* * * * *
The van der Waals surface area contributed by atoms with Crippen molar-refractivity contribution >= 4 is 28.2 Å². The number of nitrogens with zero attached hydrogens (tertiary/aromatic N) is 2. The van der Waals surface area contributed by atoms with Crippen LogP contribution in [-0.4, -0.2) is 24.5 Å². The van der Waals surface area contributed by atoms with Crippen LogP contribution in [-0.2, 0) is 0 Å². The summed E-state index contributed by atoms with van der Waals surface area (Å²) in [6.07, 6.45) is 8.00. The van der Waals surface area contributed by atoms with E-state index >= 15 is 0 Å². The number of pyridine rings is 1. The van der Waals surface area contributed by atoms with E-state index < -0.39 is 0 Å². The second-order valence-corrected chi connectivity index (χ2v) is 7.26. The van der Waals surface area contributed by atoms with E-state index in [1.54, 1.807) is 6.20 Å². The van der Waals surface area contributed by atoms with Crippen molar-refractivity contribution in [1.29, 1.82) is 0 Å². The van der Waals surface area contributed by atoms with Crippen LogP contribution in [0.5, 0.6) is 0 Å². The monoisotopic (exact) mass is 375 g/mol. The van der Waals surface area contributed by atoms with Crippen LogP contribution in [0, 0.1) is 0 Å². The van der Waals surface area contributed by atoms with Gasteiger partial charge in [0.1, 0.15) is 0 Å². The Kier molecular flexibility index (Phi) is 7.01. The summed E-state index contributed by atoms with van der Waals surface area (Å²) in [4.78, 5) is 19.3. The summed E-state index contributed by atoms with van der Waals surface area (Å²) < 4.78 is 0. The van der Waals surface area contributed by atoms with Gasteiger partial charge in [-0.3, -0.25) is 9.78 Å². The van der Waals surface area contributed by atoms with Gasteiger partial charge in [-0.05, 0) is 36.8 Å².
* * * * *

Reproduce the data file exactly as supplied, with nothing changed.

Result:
The van der Waals surface area contributed by atoms with Crippen molar-refractivity contribution >= 4 is 28.2 Å². The number of nitrogens with zero attached hydrogens (tertiary/aromatic N) is 2. The van der Waals surface area contributed by atoms with Crippen LogP contribution in [-0.4, -0.2) is 24.5 Å². The van der Waals surface area contributed by atoms with Crippen LogP contribution in [-0.2, 0) is 0 Å². The summed E-state index contributed by atoms with van der Waals surface area (Å²) in [6.07, 6.45) is 8.00. The van der Waals surface area contributed by atoms with E-state index >= 15 is 0 Å². The number of pyridine rings is 1. The van der Waals surface area contributed by atoms with E-state index < -0.39 is 0 Å². The second-order valence-corrected chi connectivity index (χ2v) is 7.26. The van der Waals surface area contributed by atoms with E-state index in [1.54, 1.807) is 6.20 Å². The van der Waals surface area contributed by atoms with Crippen molar-refractivity contribution in [1.29, 1.82) is 0 Å². The van der Waals surface area contributed by atoms with Crippen LogP contribution in [0.5, 0.6) is 0 Å². The monoisotopic (exact) mass is 375 g/mol. The van der Waals surface area contributed by atoms with Crippen LogP contribution in [0, 0.1) is 0 Å². The van der Waals surface area contributed by atoms with Gasteiger partial charge in [0.1, 0.15) is 0 Å². The Kier molecular flexibility index (Phi) is 7.01. The summed E-state index contributed by atoms with van der Waals surface area (Å²) in [4.78, 5) is 19.3. The summed E-state index contributed by atoms with van der Waals surface area (Å²) < 4.78 is 0. The van der Waals surface area contributed by atoms with Gasteiger partial charge in [-0.3, -0.25) is 9.78 Å². The van der Waals surface area contributed by atoms with Gasteiger partial charge in [-0.05, 0) is 36.8 Å².